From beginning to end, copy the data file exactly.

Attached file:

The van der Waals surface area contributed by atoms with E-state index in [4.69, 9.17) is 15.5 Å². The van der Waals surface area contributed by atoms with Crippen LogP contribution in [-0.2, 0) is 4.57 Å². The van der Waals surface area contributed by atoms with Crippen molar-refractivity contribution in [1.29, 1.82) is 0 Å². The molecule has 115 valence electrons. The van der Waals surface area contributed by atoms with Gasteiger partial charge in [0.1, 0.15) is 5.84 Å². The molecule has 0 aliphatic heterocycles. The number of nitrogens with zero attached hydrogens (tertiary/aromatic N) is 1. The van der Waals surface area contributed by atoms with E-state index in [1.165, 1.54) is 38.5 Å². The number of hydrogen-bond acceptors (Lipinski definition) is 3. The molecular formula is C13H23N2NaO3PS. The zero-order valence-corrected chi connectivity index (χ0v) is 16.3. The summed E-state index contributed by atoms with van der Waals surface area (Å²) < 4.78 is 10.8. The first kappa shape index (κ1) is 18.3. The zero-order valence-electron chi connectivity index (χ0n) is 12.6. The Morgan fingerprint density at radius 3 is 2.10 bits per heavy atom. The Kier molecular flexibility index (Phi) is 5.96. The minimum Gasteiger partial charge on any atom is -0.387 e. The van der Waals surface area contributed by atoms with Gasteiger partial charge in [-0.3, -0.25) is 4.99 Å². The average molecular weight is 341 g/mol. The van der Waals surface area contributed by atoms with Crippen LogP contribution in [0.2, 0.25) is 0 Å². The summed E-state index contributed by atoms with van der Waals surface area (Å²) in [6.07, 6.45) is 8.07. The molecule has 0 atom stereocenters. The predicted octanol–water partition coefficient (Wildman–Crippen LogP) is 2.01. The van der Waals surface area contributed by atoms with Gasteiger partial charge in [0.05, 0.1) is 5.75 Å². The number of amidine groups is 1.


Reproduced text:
The van der Waals surface area contributed by atoms with E-state index in [4.69, 9.17) is 15.5 Å². The van der Waals surface area contributed by atoms with Crippen LogP contribution in [-0.2, 0) is 4.57 Å². The van der Waals surface area contributed by atoms with Crippen molar-refractivity contribution in [1.29, 1.82) is 0 Å². The molecule has 115 valence electrons. The van der Waals surface area contributed by atoms with Gasteiger partial charge in [0.1, 0.15) is 5.84 Å². The molecule has 0 aliphatic heterocycles. The number of nitrogens with zero attached hydrogens (tertiary/aromatic N) is 1. The van der Waals surface area contributed by atoms with E-state index in [1.165, 1.54) is 38.5 Å². The number of hydrogen-bond acceptors (Lipinski definition) is 3. The molecular formula is C13H23N2NaO3PS. The zero-order valence-corrected chi connectivity index (χ0v) is 16.3. The summed E-state index contributed by atoms with van der Waals surface area (Å²) < 4.78 is 10.8. The first kappa shape index (κ1) is 18.3. The zero-order valence-electron chi connectivity index (χ0n) is 12.6. The Morgan fingerprint density at radius 3 is 2.10 bits per heavy atom. The Kier molecular flexibility index (Phi) is 5.96. The minimum Gasteiger partial charge on any atom is -0.387 e. The van der Waals surface area contributed by atoms with Gasteiger partial charge in [-0.3, -0.25) is 4.99 Å². The average molecular weight is 341 g/mol. The van der Waals surface area contributed by atoms with Crippen LogP contribution in [0.2, 0.25) is 0 Å². The summed E-state index contributed by atoms with van der Waals surface area (Å²) in [6.07, 6.45) is 8.07. The molecule has 0 atom stereocenters. The predicted octanol–water partition coefficient (Wildman–Crippen LogP) is 2.01. The van der Waals surface area contributed by atoms with Gasteiger partial charge in [0.05, 0.1) is 5.75 Å². The number of amidine groups is 1.